Ehlers Discloses Portrait Donors

Vern Ehlers Has Partially Disclosed Donors To His Congressional Portrait

Over the weekend, the Grand Rapids Press reported that Representative Vern Ehlers provided them with a list of donors that he had previously refused to disclose. Ehlers is currently raising the funds to pay for a portrait of Ehlers that will be hung in a committee room in the U.S. Capitol.

However, while the Grand Rapids Press praised this “disclosure”, Ehlers has still not fully disclosed the donors. He is still refusing to release the amounts that donors have contributed–saying only that the maximum contribution was $5,000–and has not posted the list on his website, instead providing it only to The Grand Rapids Press, a media outlet that has long supported Ehlers.

According to the Press, the donors include:

  • Verizon
  • Dan and Pam DeVos
  • Richard and Helen DeVos
  • Doug and Maria DeVos
  • Terri Lynn Land
  • Fred and Lena Meijer
  • Norma and Lewis Van Kuiken
  • The Secchia Family Foundation
  • The Frey Foundation
  • Steelcase

Many of these folks are long-time supporters of Vern Ehlers according to Pam and Dan DeVos have given over $20,000 to Ehlers, Richard and Helen DeVos have given over $19,000, and Norma and Lewis Van Kuiken over $7,000.

Ehlers has said that he should not be criticized, saying “Instead of criticizing me, folks should be saying, ‘He’s doing it the way it should be done, with folks back home raising money for him.”

However, the portrait is being funded by the wealthy, white folks that have traditionally supported him and benefited from the policies that he has supported in Congress.

Ehlers Denies Report that Lobbyists are Funding Congressional Portrait

Vern Ehlers Says Lobbyists Are Funding His Congressional Portrait, But Refuses Disclosure

West Michigan Congressman Vern Ehlers is denying a report that lobbyists are funding a commemorative portrait of him that will be hung in the US Capitol Building.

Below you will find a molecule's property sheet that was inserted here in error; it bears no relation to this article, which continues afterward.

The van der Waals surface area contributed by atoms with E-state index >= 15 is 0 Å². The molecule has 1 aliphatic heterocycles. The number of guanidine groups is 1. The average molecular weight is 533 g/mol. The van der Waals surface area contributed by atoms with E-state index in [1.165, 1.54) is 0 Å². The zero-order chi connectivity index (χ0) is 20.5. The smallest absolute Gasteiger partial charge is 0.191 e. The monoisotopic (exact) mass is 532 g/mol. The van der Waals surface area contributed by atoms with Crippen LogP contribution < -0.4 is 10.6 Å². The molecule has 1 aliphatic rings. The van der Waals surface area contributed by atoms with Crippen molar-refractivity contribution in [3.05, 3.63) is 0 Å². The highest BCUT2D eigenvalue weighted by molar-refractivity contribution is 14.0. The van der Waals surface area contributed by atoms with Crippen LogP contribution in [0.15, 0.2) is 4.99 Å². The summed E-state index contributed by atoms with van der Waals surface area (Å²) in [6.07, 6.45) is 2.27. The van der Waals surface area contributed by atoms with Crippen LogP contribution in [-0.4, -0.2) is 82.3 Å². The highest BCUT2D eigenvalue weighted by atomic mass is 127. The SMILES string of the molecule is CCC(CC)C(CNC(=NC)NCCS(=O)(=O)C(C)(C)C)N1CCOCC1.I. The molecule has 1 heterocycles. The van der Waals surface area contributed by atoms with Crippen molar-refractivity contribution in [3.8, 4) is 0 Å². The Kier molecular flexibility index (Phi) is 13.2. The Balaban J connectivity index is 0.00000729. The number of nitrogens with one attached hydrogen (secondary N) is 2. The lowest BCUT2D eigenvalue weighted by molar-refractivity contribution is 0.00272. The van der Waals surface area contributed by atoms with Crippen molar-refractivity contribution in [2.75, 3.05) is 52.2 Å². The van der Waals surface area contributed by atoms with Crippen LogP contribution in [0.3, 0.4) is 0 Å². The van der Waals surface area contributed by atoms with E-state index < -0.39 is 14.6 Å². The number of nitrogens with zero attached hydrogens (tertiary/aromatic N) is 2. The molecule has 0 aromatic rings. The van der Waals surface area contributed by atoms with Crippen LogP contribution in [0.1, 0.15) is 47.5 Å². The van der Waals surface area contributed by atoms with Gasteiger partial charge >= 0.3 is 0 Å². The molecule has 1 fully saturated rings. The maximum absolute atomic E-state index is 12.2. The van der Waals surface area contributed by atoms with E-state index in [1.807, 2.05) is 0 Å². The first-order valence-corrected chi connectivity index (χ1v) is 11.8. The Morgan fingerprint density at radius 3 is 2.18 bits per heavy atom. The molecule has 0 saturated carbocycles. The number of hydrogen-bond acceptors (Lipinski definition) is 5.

According to The Hill, Ehlers is one of three members of Congress who are currently raising money for portraits. The money will be given to the US Capitol Historical Society who will then commission the paintings. Ehlers–along with Jerry Lewis and Don Manzullo–has established a committee to fund a Congressional portrait. Ehlers and his chief of staff are coordinating donations, and according to the article, have received a $5,000 donation from Verizon.

Watchdog Group Questions Fundraising

In The Hill, the watchdog group Public Citizen questioned the fundraising, saying the portraits are another way through which major corporations, business groups, and lobbyists can purchase influence. Craig Holman of Public Citizen was quoted saying, “Note that there are few, if any, private funders for these portraits that do not have business pending before Congress” and that “This is an influence-peddling opportunity identical in nature to special interests hosting dinners and receptions that honor a member of Congress before whom they have pressing business.”

Ehlers Denies Lobbyists Raising Money, but Disclosure Limited

The Grand Rapids Press reported Wednesday that Ehlers’ spokesperson is denying that lobbyists are raising money to pay for Ehlers’ portrait.

Ehlers’ spokesperson, Kevin Chapman, says in The Press that “Vern has strong integrity” and that “He is one of the most independent thinkers in Congress, and he absolutely does not allow fundraising activities to influence his decision-making as a legislator.”

However, the response is essentially one that asks for constituents to simply trust Ehlers. Ehlers is portrayed as a man of integrity, but there is no way to verify that claim. This is especially true because Ehlers’ office is refusing to disclose donors, saying only that 90% are from West Michigan and that “the vast majority of donors to Vern’s portrait fund do not have pressing business before Congress.” Without knowing who the donors are, there is no way to tell if they are influencing legislation.

It’s also worth noting that in the 2008 election cycle, 46% of Ehlers’ campaign funds came from PACs.

The Inauguration: Brought to you by the Wealthy

Barack Obama's Inauguration was paid for by a small number of wealthy donors and fundraisers

While many of us spent today watching Obama’s inauguration, few news sources have reported on where the money for the lavish inauguration festivities comes from. Contrary to what it may seem, it is not public money. Rather, inauguration funds are raised by the incoming administration.

Positive Steps towards Transparency

As he did in his presidential campaign, Obama banned corporate and lobbyist funding for his inauguration. He also greatly expanded disclosure of donor information and improved transparency of what has often been in the past a closed, unregulated process. He also set voluntary limits of $50,000 for individual contributions and $300,000 for bundled contributions.